Rambam uses this conclusion to resolve his great question concerning Yosef's behavior:
For one must ask: After Yosef had spent many years in Egypt, becoming an officer and supervisor in the house of a great royal minister, how is it that he did not send a single letter to his father to notify him [of his whereabouts and of his situation] and to console him? For Egypt is only a six-day journey from Chevron, and even if it had been a year's journey away, he should have sent word to his father, who could easily have redeemed him, with his vast fortune?
In Ramban's view, Yosef understands that the dreams did not come to reveal the future to him merely in order to satisfy his curiosity. Rather, they were meant to guide him, so that he could conduct himself in such a way as to bring about their realization. Therefore, he waits patiently for the moment when he will rise to greatness and his brothers will need his help. When the time finally arrives and he sees that Binyamin is not with them, he understands that the dream has not yet been fully realized and acts in order to complete what is still missing.
Ramban goes on to explain that after the first dream is fulfilled, Yosef reveals his identity to his brothers and asks them to bring his father in order to fulfill the vision of the second dream as well.
The Problem with the Trick of the Goblet
A major problem with the Ramban’s explanation is posed by the story of the goblet, which plays no role in advancing the realization of the dreams and seems like a regression prompted by revenge. Its purpose, after all, is a final and absolute severance from the brothers. As Yosef tells them in the final verse of our parasha:
And he said: … “The man in whose hand the goblet is found – he shall be my servant; as for you – go up in peace to your father."
Were it not for Yehuda's speech and Yosef's subsequent decision to reveal his identity, the brothers would have returned to their father in Cana'an, while Binyamin would have remained alone with Yosef in Egypt.
To resolve this question, Ramban suggests a different explanation for Yosef's behavior here. He explains that Yosef's intention was to test the brothers' loyalty towards Binyamin. His concern, as Ramban explains it, was
that they were jealous of their father's love [for Binyamin], as they had been in his case, and therefore he did not wish for Binyamin to accompany them, for perhaps they would harm him before Yosef had had a chance to test their love for him.
To this we may add that Yosef not only tests their loyalty towards Binyamin, but also offers his brothers an opportunity to repent and atone for their sin towards him by treating Binyamin differently. In other words, Yosef is putting his brothers through an educational course and testing whether they have repented for their treatment of him.
Nechama Leibowitz cites the opinion of the Akedat Yitzchak, who rejects Ramban's approach outright. To his view, the dreams were not meant to be fulfilled; making them a reality did not benefit anyone or achieve anything. In any event, such an intention would certainly not have justified the suffering caused to Yaakov. He writes: "As for the dreams – He Who gives dreams would provide their solution." He goes so far as to state: "It also seems extremely foolish for a person to try to realize his dreams."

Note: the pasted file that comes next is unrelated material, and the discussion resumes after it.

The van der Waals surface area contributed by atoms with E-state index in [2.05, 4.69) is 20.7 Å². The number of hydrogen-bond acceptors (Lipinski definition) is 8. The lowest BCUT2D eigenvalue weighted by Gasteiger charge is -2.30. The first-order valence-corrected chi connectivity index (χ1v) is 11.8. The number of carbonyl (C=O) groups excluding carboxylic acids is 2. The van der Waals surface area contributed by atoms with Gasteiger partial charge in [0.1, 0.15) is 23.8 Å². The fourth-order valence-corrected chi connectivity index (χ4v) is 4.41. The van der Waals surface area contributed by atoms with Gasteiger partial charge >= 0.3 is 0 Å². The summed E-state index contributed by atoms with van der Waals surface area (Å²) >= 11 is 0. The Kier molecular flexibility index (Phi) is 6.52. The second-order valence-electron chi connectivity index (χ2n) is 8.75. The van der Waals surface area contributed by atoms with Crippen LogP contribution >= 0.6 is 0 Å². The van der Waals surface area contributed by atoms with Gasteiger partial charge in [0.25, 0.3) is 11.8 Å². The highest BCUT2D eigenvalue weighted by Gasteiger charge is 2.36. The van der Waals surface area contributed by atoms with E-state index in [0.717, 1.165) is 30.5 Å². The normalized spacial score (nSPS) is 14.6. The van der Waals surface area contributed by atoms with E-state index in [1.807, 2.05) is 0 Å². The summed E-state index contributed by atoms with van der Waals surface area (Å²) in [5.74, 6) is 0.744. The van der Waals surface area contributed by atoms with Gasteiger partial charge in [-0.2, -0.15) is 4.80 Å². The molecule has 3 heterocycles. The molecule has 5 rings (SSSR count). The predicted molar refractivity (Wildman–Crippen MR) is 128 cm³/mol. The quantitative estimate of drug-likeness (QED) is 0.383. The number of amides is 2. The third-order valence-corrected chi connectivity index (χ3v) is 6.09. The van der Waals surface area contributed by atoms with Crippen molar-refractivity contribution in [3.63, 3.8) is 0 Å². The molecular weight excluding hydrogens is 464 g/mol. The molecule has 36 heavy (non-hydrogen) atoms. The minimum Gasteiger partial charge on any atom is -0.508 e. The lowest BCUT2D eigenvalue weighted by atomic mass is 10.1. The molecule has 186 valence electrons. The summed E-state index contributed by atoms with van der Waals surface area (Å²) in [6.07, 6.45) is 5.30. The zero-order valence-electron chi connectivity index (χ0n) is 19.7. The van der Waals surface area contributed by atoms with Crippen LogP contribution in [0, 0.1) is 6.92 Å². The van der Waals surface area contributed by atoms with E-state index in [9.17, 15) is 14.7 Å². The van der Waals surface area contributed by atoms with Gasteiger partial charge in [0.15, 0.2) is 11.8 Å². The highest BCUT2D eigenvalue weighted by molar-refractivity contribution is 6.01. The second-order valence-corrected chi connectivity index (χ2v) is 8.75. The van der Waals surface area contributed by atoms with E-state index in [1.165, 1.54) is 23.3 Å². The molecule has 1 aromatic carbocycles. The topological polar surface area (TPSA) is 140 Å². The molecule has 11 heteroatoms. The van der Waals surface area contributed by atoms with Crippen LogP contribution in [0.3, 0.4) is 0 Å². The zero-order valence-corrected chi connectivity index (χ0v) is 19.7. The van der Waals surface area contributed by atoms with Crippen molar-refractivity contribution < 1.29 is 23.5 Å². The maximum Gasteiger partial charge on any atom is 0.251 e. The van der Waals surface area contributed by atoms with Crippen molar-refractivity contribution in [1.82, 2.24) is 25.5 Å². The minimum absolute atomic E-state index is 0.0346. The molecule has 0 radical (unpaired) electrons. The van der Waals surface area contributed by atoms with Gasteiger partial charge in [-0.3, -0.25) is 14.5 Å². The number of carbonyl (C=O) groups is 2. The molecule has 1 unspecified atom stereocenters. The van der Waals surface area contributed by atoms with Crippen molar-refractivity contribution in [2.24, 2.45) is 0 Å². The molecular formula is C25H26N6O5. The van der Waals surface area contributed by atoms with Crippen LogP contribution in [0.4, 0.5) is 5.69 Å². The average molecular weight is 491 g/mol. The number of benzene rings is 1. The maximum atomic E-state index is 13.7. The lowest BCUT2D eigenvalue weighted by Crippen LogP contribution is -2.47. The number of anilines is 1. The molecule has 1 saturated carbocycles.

Nechama Leibowitz herself does not accept the view of the Akedat Yitzchak, and she proves from other instances in Tanakh that dreams are indeed meant to be fulfilled. However, she too is troubled by Ramban's explanation, arguing that Yosef should have found a way to realize his dreams that did not involve causing suffering and anguish to his father.
She therefore adopts from Ramban only the idea behind the concealment of the goblet – an idea that is also accepted by both Abravanel and the Akedat Yitzchak. Accordingly, Yosef acts from the outset with a view to ascertaining whether the brothers have repented, and perhaps also to provide them with the opportunity to atone for their sin and to achieve complete repentance by demonstrating their willingness to sacrifice their own lives to save Binyamin.
An innovative and modern approach proposed by some contemporary scholars, in different variations, seeks to explain Yosef's behavior as the result of a prior decision to cut himself off from his brothers and his father's household, with different reasons offered for this decision.
R. Yoel bin Nun suggests that Yosef's decision was based on a mistake. Yosef believed that he had been rejected from his father's household, just as Yishmael and Esav had been pushed out in the preceding generations in favor of their respective brothers. Yosef believed that his sale was undertaken with his father's knowledge, and that Yaakov had perhaps sent him in the first place to check on his brothers with the intention that they would take care of removing him from the House of Israel. Since Yosef knew nothing of the brothers' ruse of dipping his coat in the blood of the ram, he could not understand why his father did not come to redeem him or seek him out – and these thoughts led him to the conclusion that his father was apparently persuaded by his brothers that there was no choice but to force him out, just as Yishmael and Esav had been forced out.